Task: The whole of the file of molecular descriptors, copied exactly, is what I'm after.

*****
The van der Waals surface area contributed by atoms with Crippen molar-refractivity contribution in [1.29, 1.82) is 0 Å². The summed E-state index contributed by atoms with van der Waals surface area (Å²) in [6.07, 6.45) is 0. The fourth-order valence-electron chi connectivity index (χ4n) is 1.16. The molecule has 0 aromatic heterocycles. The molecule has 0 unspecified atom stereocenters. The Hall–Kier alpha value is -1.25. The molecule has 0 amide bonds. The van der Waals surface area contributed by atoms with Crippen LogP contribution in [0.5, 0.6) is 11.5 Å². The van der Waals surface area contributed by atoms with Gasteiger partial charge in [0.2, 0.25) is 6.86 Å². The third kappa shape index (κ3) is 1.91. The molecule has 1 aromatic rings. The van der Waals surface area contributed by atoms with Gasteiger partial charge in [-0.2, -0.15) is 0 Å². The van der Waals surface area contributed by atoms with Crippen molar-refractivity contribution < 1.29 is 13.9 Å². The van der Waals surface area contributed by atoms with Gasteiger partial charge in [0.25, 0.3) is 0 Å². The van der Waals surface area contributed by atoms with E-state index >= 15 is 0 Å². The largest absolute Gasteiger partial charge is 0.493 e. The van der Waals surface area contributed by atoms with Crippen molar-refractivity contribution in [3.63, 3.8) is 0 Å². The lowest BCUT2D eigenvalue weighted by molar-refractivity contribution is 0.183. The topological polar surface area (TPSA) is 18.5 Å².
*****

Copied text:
The van der Waals surface area contributed by atoms with Crippen molar-refractivity contribution in [1.29, 1.82) is 0 Å². The summed E-state index contributed by atoms with van der Waals surface area (Å²) in [6.07, 6.45) is 0. The fourth-order valence-electron chi connectivity index (χ4n) is 1.16. The molecule has 0 aromatic heterocycles. The molecule has 0 unspecified atom stereocenters. The Hall–Kier alpha value is -1.25. The molecule has 0 amide bonds. The van der Waals surface area contributed by atoms with Crippen LogP contribution in [0.5, 0.6) is 11.5 Å². The van der Waals surface area contributed by atoms with Gasteiger partial charge in [0.2, 0.25) is 6.86 Å². The third kappa shape index (κ3) is 1.91. The molecule has 1 aromatic rings. The van der Waals surface area contributed by atoms with Gasteiger partial charge in [-0.2, -0.15) is 0 Å². The van der Waals surface area contributed by atoms with Crippen molar-refractivity contribution < 1.29 is 13.9 Å². The van der Waals surface area contributed by atoms with Gasteiger partial charge in [0.25, 0.3) is 0 Å². The van der Waals surface area contributed by atoms with E-state index >= 15 is 0 Å². The largest absolute Gasteiger partial charge is 0.493 e. The van der Waals surface area contributed by atoms with Crippen molar-refractivity contribution in [3.63, 3.8) is 0 Å². The lowest BCUT2D eigenvalue weighted by molar-refractivity contribution is 0.183. The topological polar surface area (TPSA) is 18.5 Å².